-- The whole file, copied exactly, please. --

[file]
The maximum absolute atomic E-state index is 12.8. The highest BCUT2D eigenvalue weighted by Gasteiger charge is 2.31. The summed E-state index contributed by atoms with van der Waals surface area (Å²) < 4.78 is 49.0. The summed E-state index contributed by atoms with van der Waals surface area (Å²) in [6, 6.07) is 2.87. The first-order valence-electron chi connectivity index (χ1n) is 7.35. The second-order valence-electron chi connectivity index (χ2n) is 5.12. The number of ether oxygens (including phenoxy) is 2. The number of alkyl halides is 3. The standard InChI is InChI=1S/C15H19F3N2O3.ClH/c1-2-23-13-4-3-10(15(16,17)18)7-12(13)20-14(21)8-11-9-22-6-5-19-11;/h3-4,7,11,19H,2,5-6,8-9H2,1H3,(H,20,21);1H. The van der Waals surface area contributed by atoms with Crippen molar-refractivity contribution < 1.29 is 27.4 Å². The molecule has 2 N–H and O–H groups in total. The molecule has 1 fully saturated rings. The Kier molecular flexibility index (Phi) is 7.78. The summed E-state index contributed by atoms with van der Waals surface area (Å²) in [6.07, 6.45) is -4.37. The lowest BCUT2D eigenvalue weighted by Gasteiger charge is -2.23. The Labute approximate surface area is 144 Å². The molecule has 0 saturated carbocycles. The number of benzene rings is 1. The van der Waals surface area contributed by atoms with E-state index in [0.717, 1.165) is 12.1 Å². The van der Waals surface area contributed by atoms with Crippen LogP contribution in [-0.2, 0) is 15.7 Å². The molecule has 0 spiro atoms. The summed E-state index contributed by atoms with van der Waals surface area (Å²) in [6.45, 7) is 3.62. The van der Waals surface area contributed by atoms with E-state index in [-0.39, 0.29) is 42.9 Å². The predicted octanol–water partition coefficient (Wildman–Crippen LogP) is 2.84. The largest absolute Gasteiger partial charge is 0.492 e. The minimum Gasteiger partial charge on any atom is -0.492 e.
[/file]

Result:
The maximum absolute atomic E-state index is 12.8. The highest BCUT2D eigenvalue weighted by Gasteiger charge is 2.31. The summed E-state index contributed by atoms with van der Waals surface area (Å²) < 4.78 is 49.0. The summed E-state index contributed by atoms with van der Waals surface area (Å²) in [6, 6.07) is 2.87. The first-order valence-electron chi connectivity index (χ1n) is 7.35. The second-order valence-electron chi connectivity index (χ2n) is 5.12. The number of ether oxygens (including phenoxy) is 2. The number of alkyl halides is 3. The standard InChI is InChI=1S/C15H19F3N2O3.ClH/c1-2-23-13-4-3-10(15(16,17)18)7-12(13)20-14(21)8-11-9-22-6-5-19-11;/h3-4,7,11,19H,2,5-6,8-9H2,1H3,(H,20,21);1H. The van der Waals surface area contributed by atoms with Crippen molar-refractivity contribution < 1.29 is 27.4 Å². The molecule has 2 N–H and O–H groups in total. The molecule has 1 fully saturated rings. The Kier molecular flexibility index (Phi) is 7.78. The summed E-state index contributed by atoms with van der Waals surface area (Å²) in [6.07, 6.45) is -4.37. The lowest BCUT2D eigenvalue weighted by Gasteiger charge is -2.23. The Labute approximate surface area is 144 Å². The molecule has 0 saturated carbocycles. The number of benzene rings is 1. The van der Waals surface area contributed by atoms with E-state index in [0.717, 1.165) is 12.1 Å². The van der Waals surface area contributed by atoms with Crippen LogP contribution in [-0.2, 0) is 15.7 Å². The molecule has 0 spiro atoms. The summed E-state index contributed by atoms with van der Waals surface area (Å²) in [6.45, 7) is 3.62. The van der Waals surface area contributed by atoms with E-state index in [-0.39, 0.29) is 42.9 Å². The predicted octanol–water partition coefficient (Wildman–Crippen LogP) is 2.84. The largest absolute Gasteiger partial charge is 0.492 e. The minimum Gasteiger partial charge on any atom is -0.492 e.